Kanye West returned to NYC to play The Meadows (Photo Credit: SamAlive)
When I exited the 7 train at Mets-Willets Point in Corona, Queens to the distant sounds of rock music rolling over asphalt, I’ll admit my expectations for The Meadows had been set low. Despite the rare use of the CitiField/Flushing Meadows Park venue and the, dare I say, exciting lineup, it was just hard for me to understand what necessity Founders Entertainment saw in launching a brand new festival. Was this a triumphant attempt to satiate Kanye fans after inclement weather affected his scheduled Governor’s Ball performance for the second time in six years? Was this a well-orchestrated flipping of the bird to AEG Live, a competitor in the festival space who had aggressively tried to push the independent production company out of their weekend time slot and Randall’s Island home this past June? Or was The Meadows simply just another stab taken by Founders to further solidify themselves as the originators of New York’s premiere mainstream party brand?
Assuming The Meadows only came into existence to fulfill one of these three destinies, I decided to keep my schedule loose and my mind open. A wishy-washy headliner and Founders’ many attempts to accommodate The Weeknd made it difficult to plan appropriately for the first day anyway. After a quick surveillance of the space, it was easy for me to pinpoint a few of The Meadows key traits. For starters it wasn’t a frilly festival. People who came for this event, came not for art installations (though those plywood paintings were pretty cool) or the typical high-end summer festival experience (it took place in a stadium parking lot for God sake), but rather, they came for the music, and to support the artists they love. This was not a festival for people to see and be seen. This was actually a focused music event. And then it hit me: Holy shit. The Meadows didn’t suck.
Festival favorites Chromeo gave festivalgoers a reason to dance on Saturday afternoon. (Photo Credit: J N Silva)
And that’s when I started to understand why a place like New York City could benefit from another festival – of course this could only be the case if it wasn’t JUST another festival. The cloudy skies couldn’t block these surprisingly bright performances. In the end, The Meadows stood out as the bae bae black sheep amongst a flock of fluffy white basics. So why would I consider going back to The Meadows when I didn’t even give Panorama a second glance?
1.) Its New York’s only fall music festival. – Did people in the Big Apple REALLY need to extend festival season by another weekend? Probably not, but based on the turnout, it was obvious that they wanted to. Not only did The Meadows give festival goers two full days to rage in proper sweater weather, it also filled a notable void. With cities like New Orleans, Austin and even Chicago already hosting major outdoor fall music events, it was time for NYC to buck up and bring their own destination party to the table. Despite it being the first weekend of October, the weather actually held up! I for one enjoyed seeing disco-inspired funk lordz like Chromeo without having to withstand swamp ass. I loved sporting my Members Only jacket and barely breaking a sweat while Pretty Lights played a signature, high-energy glitch hop set. These are the moments we crave while hydrating our broken bodies with the sweet, sweet nectar of $14 Bud Light cans in sweltering July heat.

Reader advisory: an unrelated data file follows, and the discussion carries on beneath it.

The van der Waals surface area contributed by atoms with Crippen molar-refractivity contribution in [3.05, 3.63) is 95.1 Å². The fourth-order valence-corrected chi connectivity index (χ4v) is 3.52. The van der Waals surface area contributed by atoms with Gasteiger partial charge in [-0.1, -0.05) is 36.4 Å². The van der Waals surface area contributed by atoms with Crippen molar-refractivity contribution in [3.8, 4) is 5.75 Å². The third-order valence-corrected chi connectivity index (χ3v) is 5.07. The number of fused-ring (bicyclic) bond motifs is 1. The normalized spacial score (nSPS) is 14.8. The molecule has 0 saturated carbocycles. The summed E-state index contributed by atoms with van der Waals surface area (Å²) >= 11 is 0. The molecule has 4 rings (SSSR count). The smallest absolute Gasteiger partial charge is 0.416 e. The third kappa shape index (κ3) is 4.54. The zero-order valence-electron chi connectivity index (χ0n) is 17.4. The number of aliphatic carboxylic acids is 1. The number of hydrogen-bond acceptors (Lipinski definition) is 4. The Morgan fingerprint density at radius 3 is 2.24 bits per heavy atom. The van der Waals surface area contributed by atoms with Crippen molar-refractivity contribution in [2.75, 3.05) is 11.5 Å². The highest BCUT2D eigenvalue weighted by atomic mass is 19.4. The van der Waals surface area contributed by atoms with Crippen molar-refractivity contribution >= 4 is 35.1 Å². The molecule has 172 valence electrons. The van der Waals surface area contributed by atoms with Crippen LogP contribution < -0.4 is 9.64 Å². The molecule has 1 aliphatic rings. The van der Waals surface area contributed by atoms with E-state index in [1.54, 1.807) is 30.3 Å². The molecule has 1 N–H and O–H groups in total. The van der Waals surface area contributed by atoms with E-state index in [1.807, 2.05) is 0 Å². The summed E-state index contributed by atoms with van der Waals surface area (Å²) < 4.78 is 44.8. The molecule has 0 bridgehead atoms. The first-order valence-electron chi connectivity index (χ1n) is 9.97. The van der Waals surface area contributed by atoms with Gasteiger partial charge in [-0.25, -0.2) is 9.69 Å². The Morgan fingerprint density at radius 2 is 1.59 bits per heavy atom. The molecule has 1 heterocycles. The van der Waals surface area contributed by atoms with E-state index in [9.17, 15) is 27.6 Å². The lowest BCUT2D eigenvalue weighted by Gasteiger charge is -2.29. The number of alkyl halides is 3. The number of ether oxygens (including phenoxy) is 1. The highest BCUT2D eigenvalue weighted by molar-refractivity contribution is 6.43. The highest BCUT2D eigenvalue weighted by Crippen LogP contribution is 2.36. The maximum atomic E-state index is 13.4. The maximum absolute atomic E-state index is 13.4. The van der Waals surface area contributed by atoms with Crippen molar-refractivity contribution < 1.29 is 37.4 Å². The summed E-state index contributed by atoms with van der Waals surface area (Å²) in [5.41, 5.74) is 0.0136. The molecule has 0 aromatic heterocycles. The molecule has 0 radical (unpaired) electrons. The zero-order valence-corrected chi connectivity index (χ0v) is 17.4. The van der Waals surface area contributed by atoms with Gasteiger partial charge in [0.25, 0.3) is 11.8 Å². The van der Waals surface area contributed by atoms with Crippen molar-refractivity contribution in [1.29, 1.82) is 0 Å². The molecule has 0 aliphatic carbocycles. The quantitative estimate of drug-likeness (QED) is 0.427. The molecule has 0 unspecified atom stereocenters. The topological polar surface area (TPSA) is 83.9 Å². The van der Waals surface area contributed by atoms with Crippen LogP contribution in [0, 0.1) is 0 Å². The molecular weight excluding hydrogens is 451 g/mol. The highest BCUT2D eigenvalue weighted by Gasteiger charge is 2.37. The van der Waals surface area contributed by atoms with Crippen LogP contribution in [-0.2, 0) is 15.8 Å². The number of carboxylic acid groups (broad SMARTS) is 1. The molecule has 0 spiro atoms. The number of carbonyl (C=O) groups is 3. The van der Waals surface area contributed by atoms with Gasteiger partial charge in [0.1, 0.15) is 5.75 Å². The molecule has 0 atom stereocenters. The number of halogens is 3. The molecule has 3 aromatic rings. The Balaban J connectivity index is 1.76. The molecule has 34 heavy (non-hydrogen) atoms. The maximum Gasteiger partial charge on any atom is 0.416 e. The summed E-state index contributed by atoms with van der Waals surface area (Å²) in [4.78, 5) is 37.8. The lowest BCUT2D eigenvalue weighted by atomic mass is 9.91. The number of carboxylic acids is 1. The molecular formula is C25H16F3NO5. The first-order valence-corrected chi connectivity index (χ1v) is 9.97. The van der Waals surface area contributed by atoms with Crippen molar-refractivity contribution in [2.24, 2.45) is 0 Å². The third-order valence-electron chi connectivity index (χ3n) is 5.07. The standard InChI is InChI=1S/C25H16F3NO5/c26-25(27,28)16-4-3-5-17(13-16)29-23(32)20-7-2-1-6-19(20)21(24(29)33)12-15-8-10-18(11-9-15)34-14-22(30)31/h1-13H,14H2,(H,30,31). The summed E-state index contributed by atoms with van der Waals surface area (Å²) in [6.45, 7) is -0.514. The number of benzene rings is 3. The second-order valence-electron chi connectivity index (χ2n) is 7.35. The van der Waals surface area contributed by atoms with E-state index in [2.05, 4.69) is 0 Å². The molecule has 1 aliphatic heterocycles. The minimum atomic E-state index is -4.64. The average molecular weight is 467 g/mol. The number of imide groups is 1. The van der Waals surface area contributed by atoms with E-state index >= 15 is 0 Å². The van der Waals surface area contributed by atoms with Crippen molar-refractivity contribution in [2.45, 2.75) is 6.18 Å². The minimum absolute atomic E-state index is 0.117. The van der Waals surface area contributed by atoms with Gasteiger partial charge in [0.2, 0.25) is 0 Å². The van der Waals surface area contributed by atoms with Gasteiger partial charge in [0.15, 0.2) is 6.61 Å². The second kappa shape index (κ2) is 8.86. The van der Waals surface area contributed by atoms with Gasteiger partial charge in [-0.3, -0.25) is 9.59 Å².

Canadian experimental artist Grimes rocked The Meadows stage on Saturday night (Photo Credit: J N Silva)
2.) The lineup offered a diverse blend of rare and elusive performances. – While The Meadows’ put most of their marketing behind mega-headlining names, once on site, I saw how they were actively giving big opportunities to a pocket of lesser known artists, as well as those who seem to be just plain picky with their appearances. Take former mask donning producer Zhu who has never played Electric Zoo or EDC NY in their history of existence, or Los Angeles based synth rocker Twin Shadow who chose The Meadows as the stage to repeat his rare performance of Prince’s Purple Rain in its entirety. Even Canadian experimental artist Grimes, who I’ve been underwhelmed by in the past, gave an enthralling performance on Saturday night – one of the few times we’ve seen her on a festival stage. The Meadows proved to be a perfect place for artists to step outside of their comfort zones, and can you believe it, the audience was receptive!